Update 6 May 2022 the CJEU handed down judgment on 11 November 2021 (C-168/20) and Nugee LJ’s judgment following that CJEU ruling [Wilson & Anor v McNamara & Ors  EWHC 243 (Ch)] discusses ia the modus operandi for an EU Member State court (here: an ex-EU MS court instructed by the Withdrawal Agreement to abide by the CJEU view) to address the issues of fact and interpretation left by the CJEU.
 EWHC 98 (Ch) Wilson and Maloney (bankruptcy trustees of Michael McNamara), concerns mostly Article 49 TFEU (freedom of establishment) and Article 24(1) of the Citizens’ Rights Directive 2004/38 (equal treatment). (At 114) the critical question is whether the exclusion of pension rights on bankruptcy is something that can impact on the right of establishment, or is otherwise within the scope of Art 49 TFEU.
The substantive case at issue concerns the inclusion or not of in investment in a certain pension scheme, into the bankruptcy. My interest in the judgment lies in the succinct reference to forum shopping under insolvency regimes.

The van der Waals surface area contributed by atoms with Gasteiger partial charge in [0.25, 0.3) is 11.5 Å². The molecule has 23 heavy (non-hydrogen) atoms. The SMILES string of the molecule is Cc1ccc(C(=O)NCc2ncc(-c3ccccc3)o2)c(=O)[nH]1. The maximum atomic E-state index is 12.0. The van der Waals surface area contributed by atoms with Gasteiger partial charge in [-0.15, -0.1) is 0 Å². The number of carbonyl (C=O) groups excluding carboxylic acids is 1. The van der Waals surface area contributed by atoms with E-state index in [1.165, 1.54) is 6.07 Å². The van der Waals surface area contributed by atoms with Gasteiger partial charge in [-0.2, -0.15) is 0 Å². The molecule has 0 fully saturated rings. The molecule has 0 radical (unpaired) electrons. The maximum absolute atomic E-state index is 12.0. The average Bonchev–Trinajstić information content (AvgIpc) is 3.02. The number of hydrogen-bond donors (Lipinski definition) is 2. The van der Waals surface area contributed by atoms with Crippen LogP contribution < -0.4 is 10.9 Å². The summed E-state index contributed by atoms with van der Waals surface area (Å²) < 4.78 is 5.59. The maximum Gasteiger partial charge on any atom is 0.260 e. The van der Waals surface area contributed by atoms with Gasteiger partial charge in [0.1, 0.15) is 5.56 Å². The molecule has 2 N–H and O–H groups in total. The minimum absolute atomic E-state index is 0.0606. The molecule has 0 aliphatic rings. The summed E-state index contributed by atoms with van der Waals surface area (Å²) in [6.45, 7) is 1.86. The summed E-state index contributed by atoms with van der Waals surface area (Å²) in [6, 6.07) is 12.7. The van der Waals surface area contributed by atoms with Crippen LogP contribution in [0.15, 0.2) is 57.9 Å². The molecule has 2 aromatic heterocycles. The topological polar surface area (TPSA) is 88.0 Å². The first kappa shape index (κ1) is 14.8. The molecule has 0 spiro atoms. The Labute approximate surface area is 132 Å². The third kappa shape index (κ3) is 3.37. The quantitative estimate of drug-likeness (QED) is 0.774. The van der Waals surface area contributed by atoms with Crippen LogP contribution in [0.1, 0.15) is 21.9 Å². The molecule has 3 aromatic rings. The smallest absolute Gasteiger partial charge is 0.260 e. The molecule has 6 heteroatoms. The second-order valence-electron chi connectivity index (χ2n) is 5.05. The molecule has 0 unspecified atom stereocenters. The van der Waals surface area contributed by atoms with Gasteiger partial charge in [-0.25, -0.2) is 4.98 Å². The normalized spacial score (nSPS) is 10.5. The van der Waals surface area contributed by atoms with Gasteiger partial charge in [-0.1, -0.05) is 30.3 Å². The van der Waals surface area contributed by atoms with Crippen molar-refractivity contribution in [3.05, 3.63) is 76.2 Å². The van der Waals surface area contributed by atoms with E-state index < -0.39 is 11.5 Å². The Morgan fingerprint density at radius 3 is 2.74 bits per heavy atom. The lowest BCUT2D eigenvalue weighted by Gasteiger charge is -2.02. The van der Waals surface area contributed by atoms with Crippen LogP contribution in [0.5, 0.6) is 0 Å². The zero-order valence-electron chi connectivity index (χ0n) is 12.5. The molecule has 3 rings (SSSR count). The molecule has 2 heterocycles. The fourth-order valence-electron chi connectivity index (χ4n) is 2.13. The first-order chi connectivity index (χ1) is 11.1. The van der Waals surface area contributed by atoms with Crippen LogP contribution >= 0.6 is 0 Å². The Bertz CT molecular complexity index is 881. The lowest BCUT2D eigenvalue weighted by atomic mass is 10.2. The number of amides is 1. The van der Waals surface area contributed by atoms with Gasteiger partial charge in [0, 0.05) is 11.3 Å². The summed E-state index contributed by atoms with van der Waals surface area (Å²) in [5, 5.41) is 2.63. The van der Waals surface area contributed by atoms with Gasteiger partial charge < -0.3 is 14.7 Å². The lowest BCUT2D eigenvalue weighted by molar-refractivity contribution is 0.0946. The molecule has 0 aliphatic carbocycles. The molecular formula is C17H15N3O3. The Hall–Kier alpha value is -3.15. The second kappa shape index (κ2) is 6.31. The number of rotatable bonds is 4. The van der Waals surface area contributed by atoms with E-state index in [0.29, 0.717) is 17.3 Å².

Mr McNamara was made bankrupt on 2 November 2012 on his own petition, presented that day. Prior to his bankruptcy Mr McNamara had been a high profile property developer operating primarily, if not exclusively, in the Republic of Ireland. But he and his wife had moved to London in July 2011, and the Court accepted that he had moved his centre of main interests (or COMI) from Ireland to England by the date of presentation of the petition.
Nugee J decided to refer to the CJEU for preliminary review (this having happened on 23 January, clearly one of the last if not the last UK reference to go up to the CJEU). Whether COMI was moved for forum shopping purposes is not likely to feature in the eventual judgment – for there does not seem to be any suggestion that the move of COMI to England had not been properly established.